The Bicentennial Series
The U.S. Bicentennial was a series of celebrations during the mid-1970s that commemorated the historic events leading to America’s independence from Great Britain. The official events began on April 1, 1975, when the American Freedom Train departed Delaware to begin a 21-month, 25,338-mile tour of the 48 contiguous states. For more than a year, a wave of patriotism swept the nation as elaborate firework displays lit up skies across the U.S., an international fleet of tall-mast sailing ships gathered in New York City and Boston, and Queen Elizabeth made a state visit. The celebration culminated on July 4, 1976, with the 200th anniversary of the adoption of the Declaration of Independence.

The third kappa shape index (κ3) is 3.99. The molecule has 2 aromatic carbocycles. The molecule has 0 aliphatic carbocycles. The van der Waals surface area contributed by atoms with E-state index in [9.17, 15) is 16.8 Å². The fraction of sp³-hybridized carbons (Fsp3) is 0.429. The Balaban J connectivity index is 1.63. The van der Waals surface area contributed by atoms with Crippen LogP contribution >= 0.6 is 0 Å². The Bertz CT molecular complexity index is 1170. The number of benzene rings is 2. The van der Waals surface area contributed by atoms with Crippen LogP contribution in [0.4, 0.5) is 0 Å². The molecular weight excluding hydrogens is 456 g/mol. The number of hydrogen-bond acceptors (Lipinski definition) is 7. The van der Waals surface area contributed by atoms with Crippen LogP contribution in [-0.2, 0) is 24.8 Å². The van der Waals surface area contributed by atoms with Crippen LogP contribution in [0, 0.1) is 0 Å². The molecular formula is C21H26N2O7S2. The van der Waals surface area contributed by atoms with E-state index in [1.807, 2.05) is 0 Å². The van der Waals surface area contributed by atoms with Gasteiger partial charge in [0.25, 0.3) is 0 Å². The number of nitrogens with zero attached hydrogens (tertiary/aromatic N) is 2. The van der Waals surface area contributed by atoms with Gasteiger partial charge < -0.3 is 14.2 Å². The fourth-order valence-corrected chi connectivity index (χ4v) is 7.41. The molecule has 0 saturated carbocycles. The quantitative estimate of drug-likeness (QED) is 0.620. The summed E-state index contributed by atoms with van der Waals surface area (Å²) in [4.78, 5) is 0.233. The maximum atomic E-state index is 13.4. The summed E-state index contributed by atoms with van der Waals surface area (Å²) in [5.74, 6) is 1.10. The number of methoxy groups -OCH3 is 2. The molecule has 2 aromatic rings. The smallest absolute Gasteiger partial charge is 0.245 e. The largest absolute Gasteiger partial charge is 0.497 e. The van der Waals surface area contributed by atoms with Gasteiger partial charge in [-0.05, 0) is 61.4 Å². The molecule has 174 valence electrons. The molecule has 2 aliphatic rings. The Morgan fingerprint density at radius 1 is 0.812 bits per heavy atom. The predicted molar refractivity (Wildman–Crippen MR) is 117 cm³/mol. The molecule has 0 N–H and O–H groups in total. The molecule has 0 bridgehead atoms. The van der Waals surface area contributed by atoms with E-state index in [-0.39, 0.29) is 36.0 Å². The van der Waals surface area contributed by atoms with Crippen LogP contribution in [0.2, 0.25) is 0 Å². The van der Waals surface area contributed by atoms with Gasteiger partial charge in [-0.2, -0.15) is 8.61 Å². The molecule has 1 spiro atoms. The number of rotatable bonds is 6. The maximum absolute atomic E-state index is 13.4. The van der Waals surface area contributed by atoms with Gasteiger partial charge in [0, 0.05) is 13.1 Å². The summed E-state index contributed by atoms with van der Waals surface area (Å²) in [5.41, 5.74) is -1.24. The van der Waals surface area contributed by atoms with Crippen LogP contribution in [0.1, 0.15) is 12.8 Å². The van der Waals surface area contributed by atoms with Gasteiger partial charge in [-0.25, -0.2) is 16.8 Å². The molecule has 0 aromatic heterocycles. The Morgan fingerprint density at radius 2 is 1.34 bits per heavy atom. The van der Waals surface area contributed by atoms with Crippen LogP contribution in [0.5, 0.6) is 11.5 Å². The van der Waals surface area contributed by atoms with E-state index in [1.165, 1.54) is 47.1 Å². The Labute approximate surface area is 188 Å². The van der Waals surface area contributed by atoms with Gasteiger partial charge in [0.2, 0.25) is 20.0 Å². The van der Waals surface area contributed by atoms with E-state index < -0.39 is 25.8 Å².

The U.S.P.S. issued 113 commemorative stamps over a six-year period in honor of the U.S. bicentennial, beginning with the American Revolution Bicentennial Commission Emblem stamp (U.S. #1432). As a group, the Bicentennial Series chronicles one of our nation’s most important chapters, and remembers the events and patriots who made the U.S. a world model for liberty.